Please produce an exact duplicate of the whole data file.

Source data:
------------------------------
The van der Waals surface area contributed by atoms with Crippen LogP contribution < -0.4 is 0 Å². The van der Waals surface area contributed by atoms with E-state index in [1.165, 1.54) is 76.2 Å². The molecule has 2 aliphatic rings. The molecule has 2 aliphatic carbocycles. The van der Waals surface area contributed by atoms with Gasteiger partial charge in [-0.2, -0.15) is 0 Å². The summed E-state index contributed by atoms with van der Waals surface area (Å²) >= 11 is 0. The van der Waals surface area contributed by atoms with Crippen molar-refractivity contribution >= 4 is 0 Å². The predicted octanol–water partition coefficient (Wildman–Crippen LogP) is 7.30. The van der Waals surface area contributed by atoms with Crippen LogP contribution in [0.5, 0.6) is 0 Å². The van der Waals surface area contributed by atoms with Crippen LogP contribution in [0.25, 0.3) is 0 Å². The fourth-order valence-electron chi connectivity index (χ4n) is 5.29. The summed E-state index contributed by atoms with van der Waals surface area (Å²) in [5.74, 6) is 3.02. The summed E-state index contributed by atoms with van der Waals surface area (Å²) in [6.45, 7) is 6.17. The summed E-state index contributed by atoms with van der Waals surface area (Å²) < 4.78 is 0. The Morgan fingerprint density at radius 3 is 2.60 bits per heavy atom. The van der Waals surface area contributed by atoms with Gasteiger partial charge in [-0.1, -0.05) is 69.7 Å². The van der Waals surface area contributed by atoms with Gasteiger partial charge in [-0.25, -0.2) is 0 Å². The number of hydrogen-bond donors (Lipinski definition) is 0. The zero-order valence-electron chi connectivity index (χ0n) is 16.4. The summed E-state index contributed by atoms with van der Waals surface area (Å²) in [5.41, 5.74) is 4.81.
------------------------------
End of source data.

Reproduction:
The van der Waals surface area contributed by atoms with Crippen LogP contribution < -0.4 is 0 Å². The van der Waals surface area contributed by atoms with E-state index in [1.165, 1.54) is 76.2 Å². The molecule has 2 aliphatic rings. The molecule has 2 aliphatic carbocycles. The van der Waals surface area contributed by atoms with Gasteiger partial charge in [-0.2, -0.15) is 0 Å². The summed E-state index contributed by atoms with van der Waals surface area (Å²) >= 11 is 0. The van der Waals surface area contributed by atoms with Crippen molar-refractivity contribution >= 4 is 0 Å². The predicted octanol–water partition coefficient (Wildman–Crippen LogP) is 7.30. The van der Waals surface area contributed by atoms with Crippen LogP contribution in [0.5, 0.6) is 0 Å². The van der Waals surface area contributed by atoms with Crippen LogP contribution in [0.25, 0.3) is 0 Å². The fourth-order valence-electron chi connectivity index (χ4n) is 5.29. The summed E-state index contributed by atoms with van der Waals surface area (Å²) in [5.74, 6) is 3.02. The summed E-state index contributed by atoms with van der Waals surface area (Å²) in [6.45, 7) is 6.17. The summed E-state index contributed by atoms with van der Waals surface area (Å²) < 4.78 is 0. The Morgan fingerprint density at radius 3 is 2.60 bits per heavy atom. The van der Waals surface area contributed by atoms with Gasteiger partial charge in [-0.1, -0.05) is 69.7 Å². The van der Waals surface area contributed by atoms with Gasteiger partial charge in [-0.25, -0.2) is 0 Å². The number of hydrogen-bond donors (Lipinski definition) is 0. The zero-order valence-electron chi connectivity index (χ0n) is 16.4. The summed E-state index contributed by atoms with van der Waals surface area (Å²) in [5.41, 5.74) is 4.81.